Earth’s average temperature has risen more than 1.2 degrees since the late 19th century, according to NASA.
“The last seven years have been the warmest seven years on record, typifying the ongoing and dramatic warming trend,” said Gavin Schmidt, the director of the Goddard Institute for Space Studies at NASA.
“Whether one year is a record or not is not really that important – the important things are long-term trends. With these trends, and as the human impact on the climate increases, we have to expect that records will continue to be broken.”
In a slight contrast, the National Oceanic and Atmospheric Administration (NOAA) has released its own results, which show the rise in temperature for 2020 was just 0.02 degrees shy of 2016’s record.
NOAA scientists use much of the same raw temperature data in their analysis as NASA, but have a different baseline period (1901-2000) and methodology. Similarly the United Kingdom Met Office ranked 2020 as the second-warmest year on record.
Climate change is driving rapid global warming and worsening the impacts of natural variability, said Climate Council expert Will Steffen.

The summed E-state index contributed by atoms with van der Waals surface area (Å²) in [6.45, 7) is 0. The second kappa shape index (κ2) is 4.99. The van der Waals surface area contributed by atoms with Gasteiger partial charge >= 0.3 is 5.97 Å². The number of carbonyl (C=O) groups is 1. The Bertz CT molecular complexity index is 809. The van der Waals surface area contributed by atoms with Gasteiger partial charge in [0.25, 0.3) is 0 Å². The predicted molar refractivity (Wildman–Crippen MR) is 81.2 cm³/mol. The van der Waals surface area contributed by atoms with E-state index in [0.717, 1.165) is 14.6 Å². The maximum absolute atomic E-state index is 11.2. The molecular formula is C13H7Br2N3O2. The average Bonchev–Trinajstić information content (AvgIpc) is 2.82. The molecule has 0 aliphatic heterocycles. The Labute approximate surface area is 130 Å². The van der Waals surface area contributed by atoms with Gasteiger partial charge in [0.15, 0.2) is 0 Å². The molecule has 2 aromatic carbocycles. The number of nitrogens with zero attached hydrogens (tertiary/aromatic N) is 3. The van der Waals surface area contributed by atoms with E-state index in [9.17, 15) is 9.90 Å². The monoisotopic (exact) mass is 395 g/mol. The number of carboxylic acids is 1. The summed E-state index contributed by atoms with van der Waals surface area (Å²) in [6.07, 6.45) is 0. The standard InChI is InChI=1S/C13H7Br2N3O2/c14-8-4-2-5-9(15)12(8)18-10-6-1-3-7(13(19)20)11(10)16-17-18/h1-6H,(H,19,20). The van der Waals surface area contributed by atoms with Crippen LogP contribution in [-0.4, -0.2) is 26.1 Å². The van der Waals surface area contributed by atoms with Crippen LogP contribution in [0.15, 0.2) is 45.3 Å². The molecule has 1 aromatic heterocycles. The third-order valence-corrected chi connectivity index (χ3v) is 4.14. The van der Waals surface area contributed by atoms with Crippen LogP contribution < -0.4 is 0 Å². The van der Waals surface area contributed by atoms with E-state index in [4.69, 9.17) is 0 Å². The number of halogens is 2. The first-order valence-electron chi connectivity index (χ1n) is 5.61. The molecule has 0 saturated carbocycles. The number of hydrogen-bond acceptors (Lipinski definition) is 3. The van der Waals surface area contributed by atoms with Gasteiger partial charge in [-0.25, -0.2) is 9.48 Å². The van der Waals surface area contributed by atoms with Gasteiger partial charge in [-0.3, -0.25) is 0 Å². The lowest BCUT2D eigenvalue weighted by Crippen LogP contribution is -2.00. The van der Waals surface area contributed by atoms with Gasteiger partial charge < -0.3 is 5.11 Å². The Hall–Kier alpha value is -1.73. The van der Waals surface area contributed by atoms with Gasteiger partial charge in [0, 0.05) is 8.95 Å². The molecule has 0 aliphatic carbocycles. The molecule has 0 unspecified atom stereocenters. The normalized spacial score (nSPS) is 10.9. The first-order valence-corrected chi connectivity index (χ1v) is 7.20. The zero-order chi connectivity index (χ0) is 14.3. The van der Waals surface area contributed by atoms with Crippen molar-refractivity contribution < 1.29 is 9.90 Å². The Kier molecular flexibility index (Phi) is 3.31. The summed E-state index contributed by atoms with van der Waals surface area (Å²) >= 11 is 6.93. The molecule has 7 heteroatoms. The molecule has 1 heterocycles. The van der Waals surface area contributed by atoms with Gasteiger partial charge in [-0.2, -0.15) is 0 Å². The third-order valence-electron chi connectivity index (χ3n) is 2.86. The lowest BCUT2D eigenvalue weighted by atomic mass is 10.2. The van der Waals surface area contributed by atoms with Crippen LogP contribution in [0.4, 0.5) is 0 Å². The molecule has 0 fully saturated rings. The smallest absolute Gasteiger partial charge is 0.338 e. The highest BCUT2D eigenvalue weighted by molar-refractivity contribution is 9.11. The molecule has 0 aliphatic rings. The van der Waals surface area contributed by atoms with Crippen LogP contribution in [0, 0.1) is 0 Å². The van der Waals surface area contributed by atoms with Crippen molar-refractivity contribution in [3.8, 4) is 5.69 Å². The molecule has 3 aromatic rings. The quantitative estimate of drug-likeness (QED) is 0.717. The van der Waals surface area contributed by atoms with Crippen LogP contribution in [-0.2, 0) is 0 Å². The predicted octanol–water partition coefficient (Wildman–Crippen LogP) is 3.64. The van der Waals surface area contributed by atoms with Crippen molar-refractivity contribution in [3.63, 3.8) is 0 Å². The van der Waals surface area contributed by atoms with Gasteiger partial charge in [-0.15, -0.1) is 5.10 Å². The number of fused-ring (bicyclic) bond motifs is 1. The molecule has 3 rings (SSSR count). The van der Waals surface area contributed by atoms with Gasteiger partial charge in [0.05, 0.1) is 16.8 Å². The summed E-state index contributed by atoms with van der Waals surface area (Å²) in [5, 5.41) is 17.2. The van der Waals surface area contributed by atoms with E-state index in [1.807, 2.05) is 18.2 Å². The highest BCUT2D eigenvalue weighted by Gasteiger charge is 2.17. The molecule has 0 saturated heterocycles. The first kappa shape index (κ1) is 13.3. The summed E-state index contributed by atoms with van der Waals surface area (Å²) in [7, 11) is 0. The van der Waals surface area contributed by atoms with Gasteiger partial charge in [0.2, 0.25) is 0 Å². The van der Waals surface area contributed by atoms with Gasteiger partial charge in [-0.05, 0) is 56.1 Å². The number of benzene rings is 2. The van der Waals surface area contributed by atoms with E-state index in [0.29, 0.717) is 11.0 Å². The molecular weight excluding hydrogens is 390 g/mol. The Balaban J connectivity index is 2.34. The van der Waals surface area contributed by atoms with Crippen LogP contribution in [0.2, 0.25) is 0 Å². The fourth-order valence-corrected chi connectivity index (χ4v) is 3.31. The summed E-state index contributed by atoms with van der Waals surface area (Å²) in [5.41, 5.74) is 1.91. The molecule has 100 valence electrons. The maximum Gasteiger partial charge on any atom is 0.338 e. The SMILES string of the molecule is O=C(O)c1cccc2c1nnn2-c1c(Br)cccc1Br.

“Right now, we are on track for catastrophic climate change of 3 degrees celsius of heating and maybe more. At just over 1 degree of heating, we are already paying a serious price, as we have seen with the recent Black Summer bushfires, prolonged drought and the third mass bleaching of the Great Barrier Reef in five years,” Professor Steffen said.
“Year after year, decade after decade, temperature records continue to tumble because we continue to burn coal, oil and gas. It must stop.”
In 2020, the Australian bushfires burned 46 million acres of land, and smoke and particles in the atmosphere blocked sunlight and probably cooled the atmosphere slightly, NASA’s analysis found.
Year after year, decade after decade, temperature records continue to tumble because we continue to burn coal, oil and gas.
Professor Will Steffen
However, the agency also said global shutdowns from the COVID-19 pandemic reduced air pollution in many areas, allowing more sunlight to reach the earth’s surface and producing small but potentially significant warming.
Overall, carbon dioxide concentrations continued to increase, and since warming is related to cumulative emissions, the overall amount of avoided warming will be minimal, according to NASA.
Professor Steffen said he was encouraged to see state and territory governments stepping up their climate commitments: “2021 needs to be a year of climate action because failure is not an option.”
Start your day informed
Our Morning Edition newsletter is a curated guide to the most important and interesting stories, analysis and insights. Sign up here.
Miki Perkins is a senior journalist and Environment Reporter at The Age.